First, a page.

I think the thing I enjoyed the most about PRO Unlimited was that I received weekly paychecks and that taxes were automatically taken out of each check. I remember thinking “awesome, free money!” The problem with freelancers is that they don’t have any taxes taken out of their paychecks, so you never really have as much as you think you do. If you spend that entire paycheck, you’ll end up going negative once taxes are due since they were never taken out in the first place. I liked not having to worry about the fact that I needed to save 30-40% of each paycheck for taxes.

The only hassle with working with PRO Unlimited was the amount of paperwork you have to fill out before you can begin working. I believe I had to read and fill out 15-16 different documents. They totaled roughly 40 pages in all and I ended up having to sign and return 18 pages. It definitely took some time to go through all of the documents and fill everything out.

Since I worked remotely, most of the paperwork I had to fill out didn’t apply to me at all. There were some forms I had to sign saying that I understood there might be hazardous chemicals in the kitchen and bathroom of the office. This of course didn’t matter to me considering I didn’t even live in the same city as the client.

I also had to fill out forms listing which schools I went to, my work history, etc. If you have ever had a full-time job before, you know the form I’m talking about. As an artist working remotely, this really didn’t have anything to do with me. I’m sure these forms are all required regardless of where you live and what your job is, but it was still annoying.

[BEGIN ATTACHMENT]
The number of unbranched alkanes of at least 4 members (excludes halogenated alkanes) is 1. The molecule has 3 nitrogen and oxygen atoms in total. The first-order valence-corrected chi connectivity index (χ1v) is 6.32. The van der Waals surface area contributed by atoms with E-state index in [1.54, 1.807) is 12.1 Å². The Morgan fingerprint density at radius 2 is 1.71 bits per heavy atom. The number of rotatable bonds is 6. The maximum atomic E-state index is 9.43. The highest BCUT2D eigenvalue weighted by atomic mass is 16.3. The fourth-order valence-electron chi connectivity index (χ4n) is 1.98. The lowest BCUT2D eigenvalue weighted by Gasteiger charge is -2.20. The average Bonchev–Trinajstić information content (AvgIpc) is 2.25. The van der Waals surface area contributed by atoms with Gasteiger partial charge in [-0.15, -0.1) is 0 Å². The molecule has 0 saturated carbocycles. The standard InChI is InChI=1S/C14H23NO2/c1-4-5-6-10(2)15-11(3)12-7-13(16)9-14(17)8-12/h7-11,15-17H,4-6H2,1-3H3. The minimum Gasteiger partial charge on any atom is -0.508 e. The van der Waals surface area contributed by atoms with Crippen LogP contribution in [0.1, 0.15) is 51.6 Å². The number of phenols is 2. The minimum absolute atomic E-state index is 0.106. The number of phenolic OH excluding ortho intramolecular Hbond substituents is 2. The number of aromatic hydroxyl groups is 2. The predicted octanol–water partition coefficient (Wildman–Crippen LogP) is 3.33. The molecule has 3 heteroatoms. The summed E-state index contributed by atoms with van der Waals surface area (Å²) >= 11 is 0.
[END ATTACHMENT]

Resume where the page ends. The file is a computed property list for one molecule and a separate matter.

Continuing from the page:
Other times the people working at PRO Unlimited weren’t aware that I was working remotely, so they would contact me asking if I was going to attend the meeting that day. Again, since I didn’t even live in the same city I obviously wouldn’t be attending the meeting. Don’t get me wrong, all of the people I worked with were very nice but it was just a hassle when you have to deal with paperwork and e-mails that have nothing to do with your situation.

Freelancing is great and amazing, but it is even more so when you work for a client who uses PRO Unlimited.


Mike "Daarken" Lim

"In the early years of his youth, Daarken attended the Academy of Art University in San Francisco. Most of his days were spent huddled over a sketchbook at a figure drawing workshop or in a cafe, where he was affectionately known as "the guy that likes to draw deltoids." After three long years of drawing deltoids and video game playing, Daarken graduated Cum Laude with a BFA in traditional illustration.

Daarken began his career in 2004 when his incessant video game playing was interrupted by a phone call. The mysterious voice on the other end identified himself as someone from Wizards of the Coast. Daarken immediately blurted out that he would like to work for them. His overzealous nature was countered with the statement "but you haven’t even heard what the project is yet." So began the lifestyle of creating monsters and zombies, with the occasional video game playing on the side.

Daarken’s true video game playing powers were put to the test when he was hired by BioWare Mythic in 2007 as a concept artist for Warhammer Online: Age of Reckoning. His two loves combined into a gigantic ball of awesomeness, which he happily rolled around all day. He now spends his days freelancing full-time, creating monsters and zombies and, of course, playing more video games."